“Sales funnel” might be just a fancy way to say “customer experience”, but the metaphoric nature of the term provides us with an incredibly helpful visualization and marketing strategy.
Based on this idea, we’ve created a simple, non-fluff filled guide to teach you how to create a sales funnel the right way.
1. Cast Your Net
In order to drive traffic you’ll need to cast your net and double-down on the most profitable channels.
This will include both paid ads and content marketing: images, ‘how-to’ articles, interviews, tips and tricks and whatever else can help get you in front of your ideal audience.
2. Paid Traffic
You’ll want to direct paid traffic to a place where they can learn more about your products. Your homepage probably isn’t a terrible place to send them – after all it should be a sort of catch-all landing page for anyone who stumbles upon it. But if you’re running ads, you should do your best to target a specific demographic.
- You know fantasy authors usually love your product
- You create an ad campaign using imagery and text that will appeal to that vertical
- Rather than sending them to your website’s homepage (which is meant to appeal to a broad range of potential clients), you send them to a specially created landing page that is custom tailored to the needs and wants of writers. This might include highlighting value adds specific to that industry, and exhibiting testimonials given by other novelists who love your company.
3. Content Marketing
When sharing blog posts, your approach will, and should, be different.
There’ll be no landing page, since what you are sharing is the article itself, however, that doesn’t mean your blog posts can’t also act as landing pages – they’ll just have to have more subtle calls to action.
There are dozens of tools to help the novice create killer landing pages, here are a few of the most popular choices:
4. Create a Successful Email Funnel
The key to a good email funnel to is to create a logical progression that leads subscribers from ice cold unknown, to satisfied client.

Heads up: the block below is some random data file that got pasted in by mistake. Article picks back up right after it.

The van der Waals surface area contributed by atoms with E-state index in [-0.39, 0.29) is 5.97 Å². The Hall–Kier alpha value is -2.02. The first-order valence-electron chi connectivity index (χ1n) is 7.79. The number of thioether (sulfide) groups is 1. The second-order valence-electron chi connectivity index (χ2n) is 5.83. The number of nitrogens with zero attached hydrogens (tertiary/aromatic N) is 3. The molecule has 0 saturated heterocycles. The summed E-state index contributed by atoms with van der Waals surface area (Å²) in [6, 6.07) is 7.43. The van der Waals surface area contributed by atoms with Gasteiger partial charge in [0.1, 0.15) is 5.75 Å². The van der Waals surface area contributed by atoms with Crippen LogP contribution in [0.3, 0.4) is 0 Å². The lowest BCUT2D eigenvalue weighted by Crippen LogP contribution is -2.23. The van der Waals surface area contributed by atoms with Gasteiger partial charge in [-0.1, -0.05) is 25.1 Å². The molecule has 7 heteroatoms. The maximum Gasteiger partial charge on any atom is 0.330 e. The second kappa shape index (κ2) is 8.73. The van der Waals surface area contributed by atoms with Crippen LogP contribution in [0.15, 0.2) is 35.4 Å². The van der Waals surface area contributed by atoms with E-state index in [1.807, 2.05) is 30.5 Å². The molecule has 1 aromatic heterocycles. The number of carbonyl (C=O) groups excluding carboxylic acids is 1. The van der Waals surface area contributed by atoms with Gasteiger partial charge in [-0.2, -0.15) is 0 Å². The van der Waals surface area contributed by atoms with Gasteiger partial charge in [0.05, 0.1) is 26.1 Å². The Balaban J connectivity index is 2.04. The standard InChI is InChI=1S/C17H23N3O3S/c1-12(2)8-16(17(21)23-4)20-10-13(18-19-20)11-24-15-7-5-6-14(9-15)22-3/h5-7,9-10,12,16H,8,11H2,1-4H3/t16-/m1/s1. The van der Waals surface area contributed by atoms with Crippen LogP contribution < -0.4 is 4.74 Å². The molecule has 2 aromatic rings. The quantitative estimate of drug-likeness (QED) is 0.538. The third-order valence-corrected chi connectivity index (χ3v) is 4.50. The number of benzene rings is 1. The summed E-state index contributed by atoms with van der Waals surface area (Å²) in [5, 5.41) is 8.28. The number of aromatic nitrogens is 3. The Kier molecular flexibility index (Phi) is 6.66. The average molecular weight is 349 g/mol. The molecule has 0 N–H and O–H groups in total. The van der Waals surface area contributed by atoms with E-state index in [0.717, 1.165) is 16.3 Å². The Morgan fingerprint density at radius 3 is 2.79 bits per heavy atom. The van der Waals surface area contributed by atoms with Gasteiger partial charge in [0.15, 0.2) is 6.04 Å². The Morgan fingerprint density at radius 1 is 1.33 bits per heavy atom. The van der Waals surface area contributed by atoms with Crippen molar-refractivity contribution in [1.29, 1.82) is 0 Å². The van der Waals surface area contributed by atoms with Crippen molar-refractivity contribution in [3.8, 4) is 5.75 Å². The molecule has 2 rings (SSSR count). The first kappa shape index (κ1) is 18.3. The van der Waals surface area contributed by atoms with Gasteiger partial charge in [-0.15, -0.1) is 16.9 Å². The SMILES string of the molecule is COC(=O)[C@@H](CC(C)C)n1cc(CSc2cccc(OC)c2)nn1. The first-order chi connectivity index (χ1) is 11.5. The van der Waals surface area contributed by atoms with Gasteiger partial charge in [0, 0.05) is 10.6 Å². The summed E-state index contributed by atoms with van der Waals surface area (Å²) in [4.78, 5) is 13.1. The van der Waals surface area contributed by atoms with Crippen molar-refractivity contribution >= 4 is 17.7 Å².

Phase 1: Introduction
This is the phase where you’ll want to efficiently let people know who you are and what you do. People will be quick to decide if they want to hear more from you or not. Your branding will need to be eye-catching and easy to digest.
Phase 2: Education
Once people have decided they’re interested (you’ll know this because they haven’t unsubscribed yet) it’s your duty its to give potential clients a more in-depth picture of what it is you do.
What sets you apart from others? Do you have any case studies? What are clients saying about your service? Do you have a white paper, demo, or in-depth explainer video? This is the time where you’ll want to share this type of information.
Phase 3: Offer
After you’ve had the chance to introduce your brand, what you do, how you do and finally why you’re better than everyone else doing it (Phase 2)—you’ll want to give your potential client a hard sell. Give them a CTA that includes making a purchase or scheduling a phone call. If that doesn’t work, consider sending a special offer or discount to entice them.
5. A/B Test Everything
Each part of your funnel (advertisements, content marketing, landing pages, emails, social media) needs to be constantly re-evaluated.
Double-down on the things bringing you the most success, and drop the things that aren’t. Test colors, copy, fonts, placement, and anything else that can be changed.
Make sure to set a reoccurring time where you and your marketing team can re-evaluate these things.
It’s also important to read case studies and find where others have found success – but don’t be afraid to try something that might go against conventional wisdom. After all, the beauty of A/B testing is that you can always drop what’s not working.
6. Nurture, Nurture, Nurture
Part of knowing how to create a sales funnel is knowing how to be tastefully persistent.
Not everyone’s ready to make a purchase when they visit your site, but that doesn’t mean they won’t do so later. Maybe they just need more time to research or for a paycheck to come through. Whatever the case, you’ve got to keep reminding these targeted visitors about who you are, and why they visited your site in the first place.
Re-targeting ads target visitors to your site after they leave. Have you ever looked at a product on Amazon and then seen that very product pop up later as your browsing the web? That’s not coincidence, that’s re-targeting.
Using tools such as AdRoll will help you target the people who have visited your site. Those who have visited your site are often easier to convert, as they already know a bit about your product and have shown interest.
Another way you can keep reminding visitors of your value is through drip campaigns. When someone visits your site, you’ll want to offer a value add that entices them to give you their information so you can contact them once again.
Examples of Value Adds:
- Get a copy of our E-Book “How to XYZ”
- Get 20% off your first purchase
- Sign up for our monthly digest to stay up to date each month’s best blog posts
Of course, before you offer these things, you need to create a way to capture these targeted traffic leads. One way is by using SumoMe, a tool we’ve lauded before for being simple to use and giving marketers lots of customizable options.
Once you have these emails, create an email drip campaign that starts with value driven content, and progressively makes a harder sale.
This article was originally published at Socialmediatoday.com, by author Austin Miller.